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First multi-organ transplant that includes skull and scalp

June 5, 2015

James Boyson (credit: KPRC TV)

James Boysen, a 55-year-old software developer from Austin, Texas has become the first patient to receive a scalp and skull transplant while receiving kidney and pancreas transplants.

More than 50 health care professionals from Houston Methodist Hospital and The University of Texas MD Anderson Cancer Center assisted with or supported the double surgery over a period of more than 24 hours.

“This was a… read more

Planarian regeneration model discovered by AI algorithm

Could help improve bioengineered regeneration of complex organs
June 4, 2015

Head-trunk-tail planarian regeneration results from experiments (credit: Daniel Lobo and Michael Levin/PLOS  Computational Biology)

An artificial intelligence system has for the first time reverse-engineered the regeneration mechanism of planaria — the small worms whose extraordinary power to regrow body parts has made them a research model in human regenerative medicine.

The discovery by Tufts University biologists presents the first model of regeneration discovered by a non-human intelligence and the first comprehensive model of planarian regeneration, which had eluded human scientists for more than… read more

Next-generation energy-efficient light-based computers

New algorithm automates design of optical interconnect devices
June 4, 2015

Infrared light enters this silicon structure from the left. The cut-out patterns, determined by an algorithm, route two different frequencies of this light into the pathways on the right. This is a greatly magnified image of a working device that is about the size of a speck of dust. (credit: Alexander Piggott)

Stanford University engineers have developed a new design algorithm that can automate the process of designing optical interconnects, which could lead to faster, more energy-efficient computers that use light rather than electricity for internal data transport.

Light can transmit more data while consuming far less power than electricity. According to a study by David Miller, the MIT W.M. Keck Foundation Professor of Electrical Engineering, up to 80… read more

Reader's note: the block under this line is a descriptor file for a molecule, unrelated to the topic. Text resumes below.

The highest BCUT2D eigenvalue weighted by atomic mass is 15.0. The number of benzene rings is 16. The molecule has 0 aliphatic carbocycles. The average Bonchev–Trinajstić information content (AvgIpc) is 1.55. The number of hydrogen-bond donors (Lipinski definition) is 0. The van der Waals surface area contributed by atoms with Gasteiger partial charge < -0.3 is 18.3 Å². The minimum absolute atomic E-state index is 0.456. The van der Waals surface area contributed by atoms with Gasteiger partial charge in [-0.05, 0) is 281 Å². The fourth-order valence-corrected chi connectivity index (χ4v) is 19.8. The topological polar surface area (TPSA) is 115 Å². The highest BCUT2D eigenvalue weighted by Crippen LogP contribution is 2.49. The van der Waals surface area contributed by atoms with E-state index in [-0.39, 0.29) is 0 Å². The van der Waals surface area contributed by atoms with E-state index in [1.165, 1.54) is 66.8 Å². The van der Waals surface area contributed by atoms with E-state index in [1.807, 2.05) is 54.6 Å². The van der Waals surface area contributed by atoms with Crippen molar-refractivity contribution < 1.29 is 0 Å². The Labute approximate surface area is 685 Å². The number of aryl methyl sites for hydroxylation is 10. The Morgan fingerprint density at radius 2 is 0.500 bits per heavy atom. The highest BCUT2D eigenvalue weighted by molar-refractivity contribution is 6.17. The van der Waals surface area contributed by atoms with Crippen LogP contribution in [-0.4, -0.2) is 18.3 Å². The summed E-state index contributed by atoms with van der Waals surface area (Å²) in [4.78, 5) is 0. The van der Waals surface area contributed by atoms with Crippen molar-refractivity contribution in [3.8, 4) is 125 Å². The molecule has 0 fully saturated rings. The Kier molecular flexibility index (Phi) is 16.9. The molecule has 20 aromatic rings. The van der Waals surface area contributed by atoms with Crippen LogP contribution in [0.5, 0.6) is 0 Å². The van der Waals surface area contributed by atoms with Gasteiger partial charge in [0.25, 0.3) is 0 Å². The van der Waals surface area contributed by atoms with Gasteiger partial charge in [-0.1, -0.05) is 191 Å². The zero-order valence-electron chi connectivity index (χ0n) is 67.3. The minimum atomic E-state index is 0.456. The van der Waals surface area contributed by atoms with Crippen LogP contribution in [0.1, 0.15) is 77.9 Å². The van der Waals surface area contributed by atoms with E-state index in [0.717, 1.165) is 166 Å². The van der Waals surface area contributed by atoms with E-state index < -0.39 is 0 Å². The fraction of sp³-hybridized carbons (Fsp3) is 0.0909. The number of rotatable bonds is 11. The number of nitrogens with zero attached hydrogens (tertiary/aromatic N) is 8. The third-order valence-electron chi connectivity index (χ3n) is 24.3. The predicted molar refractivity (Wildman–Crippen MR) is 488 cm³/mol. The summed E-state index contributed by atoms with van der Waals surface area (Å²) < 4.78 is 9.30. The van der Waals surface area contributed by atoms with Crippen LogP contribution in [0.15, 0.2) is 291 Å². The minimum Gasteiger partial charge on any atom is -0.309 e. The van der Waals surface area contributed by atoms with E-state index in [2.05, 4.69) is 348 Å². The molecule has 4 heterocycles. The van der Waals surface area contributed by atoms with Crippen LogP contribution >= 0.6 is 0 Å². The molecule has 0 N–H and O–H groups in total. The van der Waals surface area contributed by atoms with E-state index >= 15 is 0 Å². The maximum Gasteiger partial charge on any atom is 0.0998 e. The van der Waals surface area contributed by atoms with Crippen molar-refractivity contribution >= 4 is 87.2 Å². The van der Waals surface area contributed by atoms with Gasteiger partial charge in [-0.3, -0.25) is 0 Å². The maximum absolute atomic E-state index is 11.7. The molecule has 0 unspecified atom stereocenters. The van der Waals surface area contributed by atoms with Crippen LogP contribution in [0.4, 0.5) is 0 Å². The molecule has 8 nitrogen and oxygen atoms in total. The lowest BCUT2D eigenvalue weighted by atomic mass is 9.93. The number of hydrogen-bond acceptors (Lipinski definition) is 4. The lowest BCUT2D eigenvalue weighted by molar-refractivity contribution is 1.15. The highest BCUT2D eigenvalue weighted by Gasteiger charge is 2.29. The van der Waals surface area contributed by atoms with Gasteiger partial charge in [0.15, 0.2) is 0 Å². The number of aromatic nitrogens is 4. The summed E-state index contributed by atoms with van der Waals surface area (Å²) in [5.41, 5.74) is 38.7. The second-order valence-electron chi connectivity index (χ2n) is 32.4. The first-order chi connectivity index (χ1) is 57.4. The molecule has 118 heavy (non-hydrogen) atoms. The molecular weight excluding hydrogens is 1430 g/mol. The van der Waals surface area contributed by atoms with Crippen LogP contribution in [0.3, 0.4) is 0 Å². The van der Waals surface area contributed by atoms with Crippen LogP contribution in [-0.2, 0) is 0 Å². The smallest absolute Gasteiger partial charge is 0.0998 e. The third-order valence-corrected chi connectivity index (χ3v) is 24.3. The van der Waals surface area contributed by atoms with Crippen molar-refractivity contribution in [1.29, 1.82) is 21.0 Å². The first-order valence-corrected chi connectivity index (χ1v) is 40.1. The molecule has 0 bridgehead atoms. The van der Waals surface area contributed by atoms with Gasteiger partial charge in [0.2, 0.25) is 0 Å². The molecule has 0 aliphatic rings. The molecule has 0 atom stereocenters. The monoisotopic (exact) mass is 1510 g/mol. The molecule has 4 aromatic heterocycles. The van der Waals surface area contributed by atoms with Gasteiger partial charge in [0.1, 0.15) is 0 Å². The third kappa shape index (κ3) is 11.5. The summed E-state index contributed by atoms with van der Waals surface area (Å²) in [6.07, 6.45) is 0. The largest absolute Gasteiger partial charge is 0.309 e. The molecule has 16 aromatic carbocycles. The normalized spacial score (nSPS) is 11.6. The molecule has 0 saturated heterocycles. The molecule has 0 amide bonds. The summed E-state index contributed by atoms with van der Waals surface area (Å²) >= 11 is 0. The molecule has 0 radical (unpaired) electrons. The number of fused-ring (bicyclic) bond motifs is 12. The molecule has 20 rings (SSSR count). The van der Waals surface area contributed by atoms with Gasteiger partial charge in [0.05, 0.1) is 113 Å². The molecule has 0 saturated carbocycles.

‘Brainprints’ could replace passwords

June 3, 2015

Sarah Laszlo, an assistant professor of Psychology, is photographed at her laboratory in Science IV. (credit: Jonathan Cohen, Binghamton University)photographer

The way your brain responds to certain words could be used to replace passwords, according to a study by researchers from Binghamton University, published in academic journal Neurocomputing.

The psychologists recorded volunteers’ EEG signals from volunteers reading a list of acronyms, focusing on the part of the brain associated with reading and recognizing words.

Participants’ “event-related potential” signals reacted differently to each acronym, enough that a computer… read more

Autistic brain is hyper-functional — needs predictable, paced environments, study finds

Challenges conventional treatments for autism
June 3, 2015

Part of the "Squeeze Machine," designed by Temple Grandin (credit: Therafin Corp.)

A new open-access study shows that social and sensory overstimulation drives autistic behaviors and supports the unconventional view that the autistic brain is actually hyper-functional. The research offers new hope, with therapeutic emphasis on paced and non-surprising environments tailored to the individual’s sensitivity.

For decades, autism has been viewed as a form of mental retardation, a brain disease that destroys children’s ability to learn, feel and empathize, thus leaving… read more

Improving the experience of the audience with digital instruments

June 2, 2015

Virtual content being displayed on stage and overlapping the instruments and the performers (credit: Dr Florent Berthaut)

University of Bristol researchers have developed a new augmented-reality display that allows audiences to better appreciate digital musical performances

The research team from the University’s Bristol Interaction and Graphics (BIG) has been investigating how to improve the audiences experience during performances with digital musical instruments, which are played by manipulating buttons, mic, and various other controls.

Funded by a Marie Curie grant, the IXMI project, led by Florent Berthaut, aims to… read more

Missing link found between brain, immune system

June 2, 2015

Maps of the lymphatic system: old (left) and updated to reflect UVA's discovery. (credit: University of Virginia Health System)

Overrturning decades of textbook teaching, researchers at the University of Virginia School of Medicine have discovered that the brain is directly connected to the immune system by vessels previously thought not to exist.

The finding could have significant implications for the study and treatment of neurological diseases ranging from autism to Alzheimer’s disease to multiple sclerosis.

“It changes entirely the way we perceive the neuro-immune interaction. We always… read more

Robot servants push the boundaries in HUMANS

New TV series set to premiere June 28 on AMC
June 2, 2015

(credit: AMC)